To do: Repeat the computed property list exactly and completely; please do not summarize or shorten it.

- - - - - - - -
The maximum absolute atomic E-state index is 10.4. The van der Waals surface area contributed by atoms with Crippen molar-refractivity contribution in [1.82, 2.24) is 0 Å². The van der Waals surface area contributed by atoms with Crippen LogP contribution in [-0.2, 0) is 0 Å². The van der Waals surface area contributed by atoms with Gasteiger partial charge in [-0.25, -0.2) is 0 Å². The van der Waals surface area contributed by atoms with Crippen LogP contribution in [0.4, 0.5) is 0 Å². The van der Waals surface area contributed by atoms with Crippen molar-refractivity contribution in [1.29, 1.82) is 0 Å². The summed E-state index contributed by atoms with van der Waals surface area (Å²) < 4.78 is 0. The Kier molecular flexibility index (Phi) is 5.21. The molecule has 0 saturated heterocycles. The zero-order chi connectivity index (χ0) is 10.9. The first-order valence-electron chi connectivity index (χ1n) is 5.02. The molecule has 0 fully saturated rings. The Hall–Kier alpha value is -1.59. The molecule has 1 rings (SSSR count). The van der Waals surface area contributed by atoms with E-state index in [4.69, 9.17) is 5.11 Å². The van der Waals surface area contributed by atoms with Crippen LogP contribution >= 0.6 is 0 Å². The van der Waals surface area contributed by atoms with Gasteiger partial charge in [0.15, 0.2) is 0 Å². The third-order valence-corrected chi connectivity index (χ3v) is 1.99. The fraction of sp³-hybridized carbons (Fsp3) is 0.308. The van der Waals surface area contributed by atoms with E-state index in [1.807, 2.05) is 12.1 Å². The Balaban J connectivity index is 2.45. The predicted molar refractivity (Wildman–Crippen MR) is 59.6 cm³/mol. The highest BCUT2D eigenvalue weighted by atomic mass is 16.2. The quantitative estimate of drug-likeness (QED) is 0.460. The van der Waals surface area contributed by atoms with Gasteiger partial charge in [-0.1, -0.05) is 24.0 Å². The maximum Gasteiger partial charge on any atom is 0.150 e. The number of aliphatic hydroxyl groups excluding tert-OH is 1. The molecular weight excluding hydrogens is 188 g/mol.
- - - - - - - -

The maximum absolute atomic E-state index is 10.4. The van der Waals surface area contributed by atoms with Crippen molar-refractivity contribution in [1.82, 2.24) is 0 Å². The van der Waals surface area contributed by atoms with Crippen LogP contribution in [-0.2, 0) is 0 Å². The van der Waals surface area contributed by atoms with Gasteiger partial charge in [-0.25, -0.2) is 0 Å². The van der Waals surface area contributed by atoms with Crippen LogP contribution in [0.4, 0.5) is 0 Å². The van der Waals surface area contributed by atoms with Crippen molar-refractivity contribution in [1.29, 1.82) is 0 Å². The summed E-state index contributed by atoms with van der Waals surface area (Å²) < 4.78 is 0. The Kier molecular flexibility index (Phi) is 5.21. The molecule has 0 saturated heterocycles. The zero-order chi connectivity index (χ0) is 10.9. The first-order valence-electron chi connectivity index (χ1n) is 5.02. The molecule has 0 fully saturated rings. The Hall–Kier alpha value is -1.59. The molecule has 1 rings (SSSR count). The van der Waals surface area contributed by atoms with E-state index in [4.69, 9.17) is 5.11 Å². The van der Waals surface area contributed by atoms with Crippen LogP contribution >= 0.6 is 0 Å². The van der Waals surface area contributed by atoms with Gasteiger partial charge in [0.15, 0.2) is 0 Å². The third-order valence-corrected chi connectivity index (χ3v) is 1.99. The fraction of sp³-hybridized carbons (Fsp3) is 0.308. The van der Waals surface area contributed by atoms with E-state index in [1.807, 2.05) is 12.1 Å². The Balaban J connectivity index is 2.45. The predicted molar refractivity (Wildman–Crippen MR) is 59.6 cm³/mol. The highest BCUT2D eigenvalue weighted by atomic mass is 16.2. The quantitative estimate of drug-likeness (QED) is 0.460. The van der Waals surface area contributed by atoms with Gasteiger partial charge in [-0.1, -0.05) is 24.0 Å². The maximum Gasteiger partial charge on any atom is 0.150 e. The number of aliphatic hydroxyl groups excluding tert-OH is 1. The molecular weight excluding hydrogens is 188 g/mol.